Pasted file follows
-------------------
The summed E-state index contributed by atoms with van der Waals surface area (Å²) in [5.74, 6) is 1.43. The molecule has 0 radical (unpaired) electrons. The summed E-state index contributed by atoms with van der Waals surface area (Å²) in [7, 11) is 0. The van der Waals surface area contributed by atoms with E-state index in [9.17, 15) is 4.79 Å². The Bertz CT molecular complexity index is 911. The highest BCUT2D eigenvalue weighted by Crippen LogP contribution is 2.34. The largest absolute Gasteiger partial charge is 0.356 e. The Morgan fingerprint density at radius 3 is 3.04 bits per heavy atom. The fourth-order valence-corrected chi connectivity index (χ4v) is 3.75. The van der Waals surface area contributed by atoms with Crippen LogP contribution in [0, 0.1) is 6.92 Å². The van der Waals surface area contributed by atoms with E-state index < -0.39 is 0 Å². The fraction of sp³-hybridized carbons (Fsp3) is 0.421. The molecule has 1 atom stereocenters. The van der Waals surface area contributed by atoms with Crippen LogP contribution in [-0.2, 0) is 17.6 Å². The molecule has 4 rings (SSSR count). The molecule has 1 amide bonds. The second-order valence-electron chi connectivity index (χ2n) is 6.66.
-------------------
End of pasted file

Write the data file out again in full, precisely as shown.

The summed E-state index contributed by atoms with van der Waals surface area (Å²) in [5.74, 6) is 1.43. The molecule has 0 radical (unpaired) electrons. The summed E-state index contributed by atoms with van der Waals surface area (Å²) in [7, 11) is 0. The van der Waals surface area contributed by atoms with E-state index in [9.17, 15) is 4.79 Å². The Bertz CT molecular complexity index is 911. The highest BCUT2D eigenvalue weighted by Crippen LogP contribution is 2.34. The largest absolute Gasteiger partial charge is 0.356 e. The Morgan fingerprint density at radius 3 is 3.04 bits per heavy atom. The fourth-order valence-corrected chi connectivity index (χ4v) is 3.75. The van der Waals surface area contributed by atoms with Crippen LogP contribution in [0, 0.1) is 6.92 Å². The van der Waals surface area contributed by atoms with E-state index < -0.39 is 0 Å². The fraction of sp³-hybridized carbons (Fsp3) is 0.421. The molecule has 1 atom stereocenters. The van der Waals surface area contributed by atoms with Crippen LogP contribution in [-0.2, 0) is 17.6 Å². The molecule has 4 rings (SSSR count). The molecule has 1 amide bonds. The second-order valence-electron chi connectivity index (χ2n) is 6.66.